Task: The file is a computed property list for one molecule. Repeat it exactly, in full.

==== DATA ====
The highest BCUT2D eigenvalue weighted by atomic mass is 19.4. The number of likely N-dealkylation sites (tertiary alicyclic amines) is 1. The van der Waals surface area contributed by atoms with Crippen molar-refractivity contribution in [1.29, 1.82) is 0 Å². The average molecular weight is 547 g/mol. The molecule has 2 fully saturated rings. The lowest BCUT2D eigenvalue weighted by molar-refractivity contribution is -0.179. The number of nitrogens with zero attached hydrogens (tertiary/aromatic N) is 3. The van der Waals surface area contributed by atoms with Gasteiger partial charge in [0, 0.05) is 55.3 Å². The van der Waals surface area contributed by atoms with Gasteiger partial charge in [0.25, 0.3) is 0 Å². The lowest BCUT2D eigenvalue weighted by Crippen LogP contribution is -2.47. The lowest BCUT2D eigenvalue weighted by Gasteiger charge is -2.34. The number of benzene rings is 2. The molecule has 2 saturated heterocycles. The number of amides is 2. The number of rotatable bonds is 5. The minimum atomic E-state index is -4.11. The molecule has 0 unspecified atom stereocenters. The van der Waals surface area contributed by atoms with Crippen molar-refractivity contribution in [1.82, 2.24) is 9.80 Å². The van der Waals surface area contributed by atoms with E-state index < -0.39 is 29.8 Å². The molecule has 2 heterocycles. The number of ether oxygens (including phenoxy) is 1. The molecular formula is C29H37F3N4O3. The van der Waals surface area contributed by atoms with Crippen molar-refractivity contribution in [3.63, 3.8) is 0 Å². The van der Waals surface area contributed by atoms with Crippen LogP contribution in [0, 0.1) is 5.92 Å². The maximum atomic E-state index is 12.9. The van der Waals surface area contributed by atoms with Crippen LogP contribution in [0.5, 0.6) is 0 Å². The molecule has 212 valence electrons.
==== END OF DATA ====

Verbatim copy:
The highest BCUT2D eigenvalue weighted by atomic mass is 19.4. The number of likely N-dealkylation sites (tertiary alicyclic amines) is 1. The van der Waals surface area contributed by atoms with Crippen molar-refractivity contribution in [1.29, 1.82) is 0 Å². The average molecular weight is 547 g/mol. The molecule has 2 fully saturated rings. The lowest BCUT2D eigenvalue weighted by molar-refractivity contribution is -0.179. The number of nitrogens with zero attached hydrogens (tertiary/aromatic N) is 3. The van der Waals surface area contributed by atoms with Gasteiger partial charge in [0, 0.05) is 55.3 Å². The van der Waals surface area contributed by atoms with Gasteiger partial charge in [0.25, 0.3) is 0 Å². The lowest BCUT2D eigenvalue weighted by Crippen LogP contribution is -2.47. The lowest BCUT2D eigenvalue weighted by Gasteiger charge is -2.34. The number of benzene rings is 2. The molecule has 2 saturated heterocycles. The number of amides is 2. The number of rotatable bonds is 5. The minimum atomic E-state index is -4.11. The molecule has 0 unspecified atom stereocenters. The van der Waals surface area contributed by atoms with Crippen molar-refractivity contribution in [1.82, 2.24) is 9.80 Å². The van der Waals surface area contributed by atoms with E-state index < -0.39 is 29.8 Å². The molecule has 2 heterocycles. The number of ether oxygens (including phenoxy) is 1. The molecular formula is C29H37F3N4O3. The van der Waals surface area contributed by atoms with Crippen molar-refractivity contribution in [3.63, 3.8) is 0 Å². The van der Waals surface area contributed by atoms with Crippen LogP contribution in [0, 0.1) is 5.92 Å². The maximum atomic E-state index is 12.9. The van der Waals surface area contributed by atoms with Crippen LogP contribution in [0.5, 0.6) is 0 Å². The molecule has 212 valence electrons.